Baha'i News -- Study's findings are heartening ; Survival odds good for elderly coronary surgery patients

Study's findings are heartening ; Survival odds good for elderly coronary surgery patients

It's never too late to mend a broken heart.

A study of 100 patients aged 85 to 94 who had open-heart surgery found that every one survived the operation. Ninety-three percent survived for at least one month, and the median survival for the entire group was 40 months.

Of the 45 patients researchers were able to contact afterward, 96 percent said they were doing better than before the operation, and all would do it again.

"Most patients return to functional lives," said Dr. Todd Rosengart of Evanston Northwestern Healthcare, lead researcher of the study published this month in the American Journal of Medicine.

The surgeries were done from April 1994 to December 1997 at New York Presbyterian Hospital, where Rosengart worked before coming to Evanston Northwestern two years ago. He said very old patients are having similar outcomes at Evanston Northwestern.

Robert Reneau, 81, of Wilmette recently returned home after a 24-day hospital stay following a coronary bypass and valve repair surgery. "I would have died without it," he said. "Now, I can lead a fuller life than I have in years."

Twenty years ago, surgeons rarely did open-heart surgery on the very old, Rosengart said. But operations on the very old are becoming more common as the population ages and surgical techniques improve.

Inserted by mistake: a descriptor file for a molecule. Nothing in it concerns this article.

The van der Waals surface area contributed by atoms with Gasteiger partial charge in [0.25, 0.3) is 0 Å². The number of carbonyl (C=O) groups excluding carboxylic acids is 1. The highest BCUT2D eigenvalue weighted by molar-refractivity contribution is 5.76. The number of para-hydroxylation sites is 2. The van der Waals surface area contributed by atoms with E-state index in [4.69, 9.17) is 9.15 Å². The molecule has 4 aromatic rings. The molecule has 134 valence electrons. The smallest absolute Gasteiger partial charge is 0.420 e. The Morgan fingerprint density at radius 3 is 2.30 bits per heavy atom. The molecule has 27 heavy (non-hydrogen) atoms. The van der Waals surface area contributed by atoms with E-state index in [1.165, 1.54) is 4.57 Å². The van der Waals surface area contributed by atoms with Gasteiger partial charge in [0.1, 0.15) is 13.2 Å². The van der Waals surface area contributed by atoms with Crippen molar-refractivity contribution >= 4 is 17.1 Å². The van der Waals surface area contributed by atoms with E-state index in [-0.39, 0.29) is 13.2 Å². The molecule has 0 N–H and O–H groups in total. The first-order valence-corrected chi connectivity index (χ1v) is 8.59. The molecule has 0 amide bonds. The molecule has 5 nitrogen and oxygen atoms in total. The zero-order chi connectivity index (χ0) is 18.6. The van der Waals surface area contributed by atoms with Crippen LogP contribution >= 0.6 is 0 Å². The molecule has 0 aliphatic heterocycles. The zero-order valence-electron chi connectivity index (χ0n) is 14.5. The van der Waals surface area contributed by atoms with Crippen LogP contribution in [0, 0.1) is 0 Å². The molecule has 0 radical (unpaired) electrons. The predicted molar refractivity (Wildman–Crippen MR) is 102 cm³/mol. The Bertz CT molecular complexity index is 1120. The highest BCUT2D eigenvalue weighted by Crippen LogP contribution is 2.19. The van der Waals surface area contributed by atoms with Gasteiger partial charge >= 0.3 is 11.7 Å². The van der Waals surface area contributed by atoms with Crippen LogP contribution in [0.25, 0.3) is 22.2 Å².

However, very old patients have fragile heart tissue, and little reserve to survive complications. "You really have to do the operation perfectly every time," Rosengart said.

Rosengart said he generally does not operate on people who are bedridden or have major underlying problems such as lung or kidney disease.

Doctors classify heart patients in four categories, ranging from Class 1 [fatigue after exercise] to Class 4 [can't walk across the room]. The study found that 71 percent of patients improved one class and 25 percent improved two classes.

Before his surgery, Reneau didn't have the strength to play the piano, and was getting weaker by the day from a damaged mitral valve. Doctors warned there was a 5 percent to 7 percent chance he wouldn't survive the operation. Reneau preferred that risk to being an invalid, waiting to die.

Now, he'll be able to resume his daily walks and greeting visitors at the Baha'i House of Worship. He's even thinking of touring Central America with his wife, Rose Marie.

In the study, patients averaged 17 days in the hospital. By contrast, a 60-year-old patient typically is hospitalized for five days.

Open heart surgery can cost $20,000 to $50,000. Doing more surgeries on the very old could increase financial burdens on Medicare, already pinched by increasing health care costs. Some experts have argued that society should set limits on how much money is spent on medical care for the elderly.


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